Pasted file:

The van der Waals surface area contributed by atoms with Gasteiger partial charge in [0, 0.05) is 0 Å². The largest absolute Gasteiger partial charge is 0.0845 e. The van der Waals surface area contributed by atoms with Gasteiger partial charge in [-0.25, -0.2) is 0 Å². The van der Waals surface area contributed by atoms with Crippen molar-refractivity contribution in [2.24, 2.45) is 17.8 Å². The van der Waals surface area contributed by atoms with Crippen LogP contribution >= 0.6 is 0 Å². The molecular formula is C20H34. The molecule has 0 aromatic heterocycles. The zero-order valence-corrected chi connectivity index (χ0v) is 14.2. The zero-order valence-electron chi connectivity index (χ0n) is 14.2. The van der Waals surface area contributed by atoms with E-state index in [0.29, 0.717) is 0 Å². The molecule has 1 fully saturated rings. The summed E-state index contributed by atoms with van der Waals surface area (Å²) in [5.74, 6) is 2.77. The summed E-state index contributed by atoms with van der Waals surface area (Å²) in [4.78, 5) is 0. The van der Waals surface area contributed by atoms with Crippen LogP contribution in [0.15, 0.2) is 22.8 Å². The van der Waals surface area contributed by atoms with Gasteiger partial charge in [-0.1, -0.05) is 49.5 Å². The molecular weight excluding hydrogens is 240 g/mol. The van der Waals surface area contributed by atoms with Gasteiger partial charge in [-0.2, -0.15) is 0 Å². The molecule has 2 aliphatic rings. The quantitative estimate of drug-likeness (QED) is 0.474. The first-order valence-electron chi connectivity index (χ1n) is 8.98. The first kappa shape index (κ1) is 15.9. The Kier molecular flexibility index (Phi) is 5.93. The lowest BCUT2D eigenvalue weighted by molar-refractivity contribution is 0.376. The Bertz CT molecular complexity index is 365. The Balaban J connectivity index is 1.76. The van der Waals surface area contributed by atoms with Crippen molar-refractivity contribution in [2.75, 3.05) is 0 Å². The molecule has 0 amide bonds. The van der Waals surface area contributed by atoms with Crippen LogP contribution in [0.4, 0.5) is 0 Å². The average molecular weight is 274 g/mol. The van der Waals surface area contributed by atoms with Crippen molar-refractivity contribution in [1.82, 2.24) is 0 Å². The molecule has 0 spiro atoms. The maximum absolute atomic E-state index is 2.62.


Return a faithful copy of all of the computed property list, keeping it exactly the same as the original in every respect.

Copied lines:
The van der Waals surface area contributed by atoms with Gasteiger partial charge in [0, 0.05) is 0 Å². The largest absolute Gasteiger partial charge is 0.0845 e. The van der Waals surface area contributed by atoms with Gasteiger partial charge in [-0.25, -0.2) is 0 Å². The van der Waals surface area contributed by atoms with Crippen molar-refractivity contribution in [2.24, 2.45) is 17.8 Å². The van der Waals surface area contributed by atoms with Crippen LogP contribution >= 0.6 is 0 Å². The molecular formula is C20H34. The molecule has 0 aromatic heterocycles. The zero-order valence-corrected chi connectivity index (χ0v) is 14.2. The zero-order valence-electron chi connectivity index (χ0n) is 14.2. The van der Waals surface area contributed by atoms with E-state index in [0.29, 0.717) is 0 Å². The molecule has 1 fully saturated rings. The summed E-state index contributed by atoms with van der Waals surface area (Å²) in [5.74, 6) is 2.77. The summed E-state index contributed by atoms with van der Waals surface area (Å²) in [4.78, 5) is 0. The van der Waals surface area contributed by atoms with Crippen LogP contribution in [0.15, 0.2) is 22.8 Å². The van der Waals surface area contributed by atoms with Gasteiger partial charge in [-0.1, -0.05) is 49.5 Å². The molecular weight excluding hydrogens is 240 g/mol. The van der Waals surface area contributed by atoms with Gasteiger partial charge in [-0.2, -0.15) is 0 Å². The molecule has 2 aliphatic rings. The quantitative estimate of drug-likeness (QED) is 0.474. The first-order valence-electron chi connectivity index (χ1n) is 8.98. The first kappa shape index (κ1) is 15.9. The Kier molecular flexibility index (Phi) is 5.93. The lowest BCUT2D eigenvalue weighted by molar-refractivity contribution is 0.376. The Bertz CT molecular complexity index is 365. The Balaban J connectivity index is 1.76. The van der Waals surface area contributed by atoms with Crippen molar-refractivity contribution in [2.75, 3.05) is 0 Å². The molecule has 0 amide bonds. The van der Waals surface area contributed by atoms with Crippen LogP contribution in [0.4, 0.5) is 0 Å². The average molecular weight is 274 g/mol. The van der Waals surface area contributed by atoms with Crippen molar-refractivity contribution in [1.82, 2.24) is 0 Å². The molecule has 0 spiro atoms. The maximum absolute atomic E-state index is 2.62.